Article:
A severe storm flooded parts of Northern California, including San Francisco, and led to rock slides near Big Sur this weekend. In San Francisco's West Portal neighborhood, torrential rains overwhelmed intersections and waist-deep floodwaters poured into homes, CBS San Francisco reported.
The storm system will track from the Rockies to the Great Lakes through Monday, the National Weather Service said. The storm is expected to bring heavy snow, gusty winds and hazardous travel conditions.
Storm total snowfall of 4 to 8 inches is expected by Monday evening from North Dakota into north-central Minnesota and northern Wisconsin, the National Weather Service said. Some of the snow will be heavy at times, with accumulations approaching 1 foot over northern Wisconsin and Minnesota.
The storm already wreaked havoc on the Bay Area, with heavy downpours turning garages, basements, living rooms and bedrooms into muddy, sewage-drenched nightmares for many homeowners.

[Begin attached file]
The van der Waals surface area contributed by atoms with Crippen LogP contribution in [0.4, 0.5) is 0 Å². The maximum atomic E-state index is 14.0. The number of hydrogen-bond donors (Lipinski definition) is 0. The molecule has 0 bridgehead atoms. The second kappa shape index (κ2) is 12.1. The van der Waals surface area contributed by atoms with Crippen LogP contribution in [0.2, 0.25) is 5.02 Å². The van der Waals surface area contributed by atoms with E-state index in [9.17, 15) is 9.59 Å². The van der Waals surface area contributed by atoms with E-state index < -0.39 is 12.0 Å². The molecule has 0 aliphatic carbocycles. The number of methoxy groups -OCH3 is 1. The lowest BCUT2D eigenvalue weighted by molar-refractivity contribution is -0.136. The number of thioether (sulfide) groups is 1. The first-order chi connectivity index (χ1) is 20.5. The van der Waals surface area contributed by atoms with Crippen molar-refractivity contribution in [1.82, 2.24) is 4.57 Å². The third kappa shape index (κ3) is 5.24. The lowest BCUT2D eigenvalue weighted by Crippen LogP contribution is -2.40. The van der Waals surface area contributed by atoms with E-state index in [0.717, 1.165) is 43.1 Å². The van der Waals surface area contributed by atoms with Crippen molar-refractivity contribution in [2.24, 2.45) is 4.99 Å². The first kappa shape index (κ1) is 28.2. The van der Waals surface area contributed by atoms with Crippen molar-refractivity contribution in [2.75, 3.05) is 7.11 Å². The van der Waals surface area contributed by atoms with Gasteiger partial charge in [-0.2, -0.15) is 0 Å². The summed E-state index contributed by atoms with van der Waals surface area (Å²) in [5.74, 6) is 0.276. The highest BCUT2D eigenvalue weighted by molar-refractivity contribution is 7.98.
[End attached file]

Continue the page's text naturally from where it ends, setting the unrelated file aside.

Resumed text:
"The storm hit, and the sewers backed up, literally and water just water came cascading out of the drains, cascading down, and nothing could handle it," Sarah Glover told CBS San Francisco.
The Glovers lost their entire bottom floor to the heavy rain.
Sandbags could not stop water from gushing just about everywhere.
At the height of the storm, the water at 15th Avenue and Wawona Street was thigh-high for some residents. This area was hit particularly hard because it sits at the bottom of four hilly streets.
San Francisco resident Jon Browdy shared a video of water from the roof of a Walgreens street pouring into his backyard. The gushing water leaked into his home and flooded the entire basement.
"It's frustrating, but it is what it is, nobody got hurt, everybody's okay," said Browdy. "It's just going to cost me thousands of dollars to fix my whole basement. I got to rip the whole thing up."
The neighborhood came together to mop up the debris Saturday evening.
"I think for the first 50 years that we were here this might have happened three times, not to this extent," said Marina Simonian of San Francisco. "But in the last six or seven years, it seems like every year it happens and it's getting worse."